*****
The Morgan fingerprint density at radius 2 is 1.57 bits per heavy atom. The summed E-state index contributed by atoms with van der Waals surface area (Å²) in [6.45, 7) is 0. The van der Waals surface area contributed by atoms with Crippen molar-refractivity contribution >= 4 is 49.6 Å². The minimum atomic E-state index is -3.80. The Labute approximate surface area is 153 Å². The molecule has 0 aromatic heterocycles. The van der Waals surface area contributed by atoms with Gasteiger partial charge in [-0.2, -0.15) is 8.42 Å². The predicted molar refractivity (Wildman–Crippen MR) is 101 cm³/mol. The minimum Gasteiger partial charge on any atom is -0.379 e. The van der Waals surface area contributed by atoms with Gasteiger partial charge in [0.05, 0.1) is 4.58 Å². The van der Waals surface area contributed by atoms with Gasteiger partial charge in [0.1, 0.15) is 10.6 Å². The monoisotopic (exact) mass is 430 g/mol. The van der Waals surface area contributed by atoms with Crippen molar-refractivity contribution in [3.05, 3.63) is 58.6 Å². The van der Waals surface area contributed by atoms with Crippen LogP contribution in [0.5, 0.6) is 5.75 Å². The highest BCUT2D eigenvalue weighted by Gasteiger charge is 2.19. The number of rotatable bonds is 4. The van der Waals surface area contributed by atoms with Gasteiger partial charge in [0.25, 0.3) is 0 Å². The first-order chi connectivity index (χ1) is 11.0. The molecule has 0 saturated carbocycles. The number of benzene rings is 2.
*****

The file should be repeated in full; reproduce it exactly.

The Morgan fingerprint density at radius 2 is 1.57 bits per heavy atom. The summed E-state index contributed by atoms with van der Waals surface area (Å²) in [6.45, 7) is 0. The van der Waals surface area contributed by atoms with Crippen molar-refractivity contribution >= 4 is 49.6 Å². The minimum atomic E-state index is -3.80. The Labute approximate surface area is 153 Å². The molecule has 0 aromatic heterocycles. The van der Waals surface area contributed by atoms with Gasteiger partial charge in [-0.2, -0.15) is 8.42 Å². The predicted molar refractivity (Wildman–Crippen MR) is 101 cm³/mol. The minimum Gasteiger partial charge on any atom is -0.379 e. The van der Waals surface area contributed by atoms with Gasteiger partial charge in [0.05, 0.1) is 4.58 Å². The van der Waals surface area contributed by atoms with Gasteiger partial charge in [0.1, 0.15) is 10.6 Å². The monoisotopic (exact) mass is 430 g/mol. The van der Waals surface area contributed by atoms with Crippen molar-refractivity contribution in [3.05, 3.63) is 58.6 Å². The van der Waals surface area contributed by atoms with Crippen LogP contribution in [0.5, 0.6) is 5.75 Å². The highest BCUT2D eigenvalue weighted by Gasteiger charge is 2.19. The number of rotatable bonds is 4. The van der Waals surface area contributed by atoms with Gasteiger partial charge in [0.25, 0.3) is 0 Å². The first-order chi connectivity index (χ1) is 11.0. The molecule has 0 saturated carbocycles. The number of benzene rings is 2.